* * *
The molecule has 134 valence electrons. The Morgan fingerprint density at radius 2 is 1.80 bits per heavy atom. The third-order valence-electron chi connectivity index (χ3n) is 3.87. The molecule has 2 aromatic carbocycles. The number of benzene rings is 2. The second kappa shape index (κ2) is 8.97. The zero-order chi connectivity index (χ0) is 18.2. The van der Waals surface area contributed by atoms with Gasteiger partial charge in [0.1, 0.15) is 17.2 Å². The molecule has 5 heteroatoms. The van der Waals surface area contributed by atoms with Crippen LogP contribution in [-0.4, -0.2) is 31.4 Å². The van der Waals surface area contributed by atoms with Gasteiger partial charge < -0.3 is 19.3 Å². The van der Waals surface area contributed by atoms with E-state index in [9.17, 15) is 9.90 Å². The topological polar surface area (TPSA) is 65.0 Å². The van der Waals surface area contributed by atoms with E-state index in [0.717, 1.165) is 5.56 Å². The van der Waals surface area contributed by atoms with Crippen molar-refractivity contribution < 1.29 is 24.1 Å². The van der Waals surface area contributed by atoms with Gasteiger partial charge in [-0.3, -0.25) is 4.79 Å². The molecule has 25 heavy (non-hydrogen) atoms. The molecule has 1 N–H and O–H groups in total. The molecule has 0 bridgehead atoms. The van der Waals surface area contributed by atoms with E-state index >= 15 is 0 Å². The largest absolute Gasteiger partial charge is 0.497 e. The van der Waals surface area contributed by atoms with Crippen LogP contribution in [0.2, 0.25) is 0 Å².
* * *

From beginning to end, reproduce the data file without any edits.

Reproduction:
The molecule has 134 valence electrons. The Morgan fingerprint density at radius 2 is 1.80 bits per heavy atom. The third-order valence-electron chi connectivity index (χ3n) is 3.87. The molecule has 2 aromatic carbocycles. The number of benzene rings is 2. The second kappa shape index (κ2) is 8.97. The zero-order chi connectivity index (χ0) is 18.2. The van der Waals surface area contributed by atoms with Gasteiger partial charge in [0.1, 0.15) is 17.2 Å². The molecule has 5 heteroatoms. The van der Waals surface area contributed by atoms with Crippen LogP contribution in [-0.4, -0.2) is 31.4 Å². The van der Waals surface area contributed by atoms with Gasteiger partial charge < -0.3 is 19.3 Å². The van der Waals surface area contributed by atoms with E-state index in [9.17, 15) is 9.90 Å². The topological polar surface area (TPSA) is 65.0 Å². The van der Waals surface area contributed by atoms with E-state index in [0.717, 1.165) is 5.56 Å². The van der Waals surface area contributed by atoms with Crippen molar-refractivity contribution < 1.29 is 24.1 Å². The van der Waals surface area contributed by atoms with Gasteiger partial charge in [-0.3, -0.25) is 4.79 Å². The molecule has 25 heavy (non-hydrogen) atoms. The molecule has 1 N–H and O–H groups in total. The molecule has 0 bridgehead atoms. The van der Waals surface area contributed by atoms with E-state index >= 15 is 0 Å². The largest absolute Gasteiger partial charge is 0.497 e. The van der Waals surface area contributed by atoms with Crippen LogP contribution in [0.2, 0.25) is 0 Å².